To understand these contradictions it is pivotal to tease out how AIDS prevention policy is manipulated by agents of the county and provincial Yunnan governments. The construction of a disenfranchised "other" -- comprised of prostitutes, transients, foreigners, and drug addicts -- creates a test population that fits into international epidemiological risk categories for HIV/AIDS. Furthermore, certain agents of the Chinese state's provincial anti-epidemic stations conflate HIV/AIDS in Yunnan with China's Dai minority. This congruous mapping of the Dai people and diseases leads to a whole series of regulatory practices, which social theorists Michel Foucault calls "governmentalities." These governmentalities include mandatory HIV testing in a procedure where videotaping the handing out of AIDS test results to an HIV-positive woman without her knowledge is done for the sake of what one informant called "research." In other cases, Dai women who have crossed the border to work in Thailand are also tested for HIV. It is important to contextualize these practices ethnographically to avoid essentializing representatives of the Chinese state -- people like policemen, teachers, bureaucrats, and health workers who actually enforce these regulations -- because the organizations comprised by these individuals are neither monolithic nor cohesive in their regulatory capacities.

Prevention strategies are never easy. Because China has focused on demographic categories in identifying AIDS risk, as opposed to risky behaviors, an edifice of state controlling practices and regulations that accompany these categories has been brought to AIDS prevention strategies. This leads to the problem of fighting an imagined disease with imaginary figures, because the questions of who gets tested for HIV, and who is marked as an AIDS carrier, have everything to do with who someone is demographically, rather than how that person behaves. To illustrate these politically motivated and contested decision-making processes, I present in this essay four stories about three different kinds of local state agents: Drs. Li and Sun, who are epidemiologists/physicians, Chen, a health worker, and Lao Yan, a public security guard. The stories of these indivisuals will show how AIDS prevention involves a subtle interplay of the pressures of prestige, political maneuvering, personal ethics, and geography. While the stories told here are true, all names used are pseudonyms.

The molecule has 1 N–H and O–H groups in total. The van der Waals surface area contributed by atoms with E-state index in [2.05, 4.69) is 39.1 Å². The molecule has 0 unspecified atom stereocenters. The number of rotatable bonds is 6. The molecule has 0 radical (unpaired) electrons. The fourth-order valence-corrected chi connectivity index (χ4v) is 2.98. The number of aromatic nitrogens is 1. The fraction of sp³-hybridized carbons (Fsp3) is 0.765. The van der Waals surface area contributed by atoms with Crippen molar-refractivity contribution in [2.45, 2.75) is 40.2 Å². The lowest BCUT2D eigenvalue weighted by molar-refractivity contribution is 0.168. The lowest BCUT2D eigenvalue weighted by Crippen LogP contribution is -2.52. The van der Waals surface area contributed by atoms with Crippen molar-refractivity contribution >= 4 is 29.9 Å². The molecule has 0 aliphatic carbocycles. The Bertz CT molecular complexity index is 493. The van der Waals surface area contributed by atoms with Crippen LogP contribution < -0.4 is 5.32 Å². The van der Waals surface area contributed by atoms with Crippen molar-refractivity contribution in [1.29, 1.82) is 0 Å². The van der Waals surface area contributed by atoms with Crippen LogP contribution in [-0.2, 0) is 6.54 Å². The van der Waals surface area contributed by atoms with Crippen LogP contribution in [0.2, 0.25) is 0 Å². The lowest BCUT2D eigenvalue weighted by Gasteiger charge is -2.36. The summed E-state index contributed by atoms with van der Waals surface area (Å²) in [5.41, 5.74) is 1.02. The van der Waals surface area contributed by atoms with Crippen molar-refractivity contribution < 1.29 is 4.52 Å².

Dr. Li and the AIDS Bureau in Kunming

Shortly after the first case of AIDS in Kunming was discovered in 1985, the Ministry of Health in Beijing set up a working group for the prevention of AIDS. By 1995 the state council established a Coordinating Conference for the Prevention and Treatment of Sexually Transmitted Diseases and AIDS, and provided special funding for three regional centers in Guangdong, Jiangsu, and Yunnan. Dr. Li was the appointed head of this government AIDS center in Yunnan. He was instrumental in establishing the third regional center; however, since its inception he has been out of the province to learn English with the explicit goal of going abroad to study. He went through the appropriate personal connections necessary to enroll in an English course offered by a Medical Center in Hunan province that had formerly been funded by a U.S. university. I met Dr. Li at a Yunnan Red Cross meeting that had been called in June 1996 to discuss the Yunnan province disease control plan. The provincial government was to invest some 500 million yuan (roughly 60 million dollars) to build a disease-prevention zone along its border and work from 1996 to the year 2000 to set up an AIDS control network (China Daily, April 16, 1996).

I asked Dr. Li what the rationale was behind this new AIDS directive to tighten controls along the Yunnanese border, to erect new guard posts, and to test people coming back and forth across the border for a variety of diseases including AIDS. He told me, "the biggest problem in the Xishuangbanna is its freedom, its openness. What we need to do is secure our borders." I questioned him again, "If AIDS knows no borders, and the locals know where to cross in the jungle, trying to place an iron-clad AIDS prevention belt around Yunnan just doesn't make sense epidemiologically." Again he repeated, "as a public health measure, we need this disease prevention belt around the province." In quiet exasperation I said, "what about the sex industry in Banna, what about putting AIDS prevention announcements on all the flights, and free condoms in hotel rooms?" He laughed, "In China, that would be impossible."

Dr. Sun and the Provincial Anti-Epidemic Station in Kunming